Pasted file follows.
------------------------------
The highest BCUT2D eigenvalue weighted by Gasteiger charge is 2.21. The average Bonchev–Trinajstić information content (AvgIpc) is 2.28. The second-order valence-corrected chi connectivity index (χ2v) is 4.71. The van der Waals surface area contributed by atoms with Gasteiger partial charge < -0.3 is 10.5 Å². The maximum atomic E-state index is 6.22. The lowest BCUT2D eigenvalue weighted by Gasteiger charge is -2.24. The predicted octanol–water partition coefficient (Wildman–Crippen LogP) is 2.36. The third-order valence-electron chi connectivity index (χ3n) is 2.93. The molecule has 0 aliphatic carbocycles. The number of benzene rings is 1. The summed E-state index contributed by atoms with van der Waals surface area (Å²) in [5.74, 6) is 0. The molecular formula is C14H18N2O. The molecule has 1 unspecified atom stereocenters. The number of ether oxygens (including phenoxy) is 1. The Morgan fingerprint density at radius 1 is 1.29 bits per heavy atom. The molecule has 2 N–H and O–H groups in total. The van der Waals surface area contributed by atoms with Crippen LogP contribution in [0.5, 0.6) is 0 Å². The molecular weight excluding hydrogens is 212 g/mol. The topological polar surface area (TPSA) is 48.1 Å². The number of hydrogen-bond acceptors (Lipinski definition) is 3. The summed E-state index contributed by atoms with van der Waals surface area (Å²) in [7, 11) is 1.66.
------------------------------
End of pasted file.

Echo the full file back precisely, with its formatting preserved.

The highest BCUT2D eigenvalue weighted by Gasteiger charge is 2.21. The average Bonchev–Trinajstić information content (AvgIpc) is 2.28. The second-order valence-corrected chi connectivity index (χ2v) is 4.71. The van der Waals surface area contributed by atoms with Gasteiger partial charge < -0.3 is 10.5 Å². The maximum atomic E-state index is 6.22. The lowest BCUT2D eigenvalue weighted by Gasteiger charge is -2.24. The predicted octanol–water partition coefficient (Wildman–Crippen LogP) is 2.36. The third-order valence-electron chi connectivity index (χ3n) is 2.93. The molecule has 0 aliphatic carbocycles. The number of benzene rings is 1. The summed E-state index contributed by atoms with van der Waals surface area (Å²) in [5.74, 6) is 0. The molecular formula is C14H18N2O. The molecule has 1 unspecified atom stereocenters. The number of ether oxygens (including phenoxy) is 1. The Morgan fingerprint density at radius 1 is 1.29 bits per heavy atom. The molecule has 2 N–H and O–H groups in total. The van der Waals surface area contributed by atoms with Crippen LogP contribution in [0.5, 0.6) is 0 Å². The molecular weight excluding hydrogens is 212 g/mol. The topological polar surface area (TPSA) is 48.1 Å². The number of hydrogen-bond acceptors (Lipinski definition) is 3. The summed E-state index contributed by atoms with van der Waals surface area (Å²) in [7, 11) is 1.66.